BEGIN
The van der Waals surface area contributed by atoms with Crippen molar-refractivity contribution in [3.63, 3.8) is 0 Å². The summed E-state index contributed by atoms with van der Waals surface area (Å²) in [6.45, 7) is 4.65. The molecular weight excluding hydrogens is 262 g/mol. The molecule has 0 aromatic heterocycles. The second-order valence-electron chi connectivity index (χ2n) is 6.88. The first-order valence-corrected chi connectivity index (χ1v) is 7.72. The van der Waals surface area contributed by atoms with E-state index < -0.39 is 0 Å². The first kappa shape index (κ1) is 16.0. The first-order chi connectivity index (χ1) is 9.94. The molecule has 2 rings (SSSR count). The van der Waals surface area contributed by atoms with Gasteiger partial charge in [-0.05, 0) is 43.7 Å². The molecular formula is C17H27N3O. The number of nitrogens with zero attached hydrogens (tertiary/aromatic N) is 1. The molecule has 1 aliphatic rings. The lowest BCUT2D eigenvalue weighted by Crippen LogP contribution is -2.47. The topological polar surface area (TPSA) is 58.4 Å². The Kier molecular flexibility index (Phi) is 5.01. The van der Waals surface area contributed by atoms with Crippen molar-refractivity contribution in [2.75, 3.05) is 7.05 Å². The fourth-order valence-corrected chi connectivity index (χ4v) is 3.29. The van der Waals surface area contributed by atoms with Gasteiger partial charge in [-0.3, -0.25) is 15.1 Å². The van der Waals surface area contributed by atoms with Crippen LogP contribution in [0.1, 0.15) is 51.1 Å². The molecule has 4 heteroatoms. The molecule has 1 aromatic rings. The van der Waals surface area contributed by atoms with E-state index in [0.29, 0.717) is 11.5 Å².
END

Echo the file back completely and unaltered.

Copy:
The van der Waals surface area contributed by atoms with Crippen molar-refractivity contribution in [3.63, 3.8) is 0 Å². The summed E-state index contributed by atoms with van der Waals surface area (Å²) in [6.45, 7) is 4.65. The molecular weight excluding hydrogens is 262 g/mol. The molecule has 0 aromatic heterocycles. The second-order valence-electron chi connectivity index (χ2n) is 6.88. The first-order valence-corrected chi connectivity index (χ1v) is 7.72. The van der Waals surface area contributed by atoms with E-state index < -0.39 is 0 Å². The first kappa shape index (κ1) is 16.0. The first-order chi connectivity index (χ1) is 9.94. The molecule has 2 rings (SSSR count). The van der Waals surface area contributed by atoms with Gasteiger partial charge in [-0.05, 0) is 43.7 Å². The molecular formula is C17H27N3O. The number of nitrogens with zero attached hydrogens (tertiary/aromatic N) is 1. The molecule has 1 aliphatic rings. The lowest BCUT2D eigenvalue weighted by Crippen LogP contribution is -2.47. The topological polar surface area (TPSA) is 58.4 Å². The Kier molecular flexibility index (Phi) is 5.01. The van der Waals surface area contributed by atoms with Crippen molar-refractivity contribution in [2.75, 3.05) is 7.05 Å². The fourth-order valence-corrected chi connectivity index (χ4v) is 3.29. The van der Waals surface area contributed by atoms with Gasteiger partial charge in [-0.3, -0.25) is 15.1 Å². The van der Waals surface area contributed by atoms with Crippen LogP contribution in [0.1, 0.15) is 51.1 Å². The molecule has 4 heteroatoms. The molecule has 1 aromatic rings. The van der Waals surface area contributed by atoms with E-state index in [0.29, 0.717) is 11.5 Å².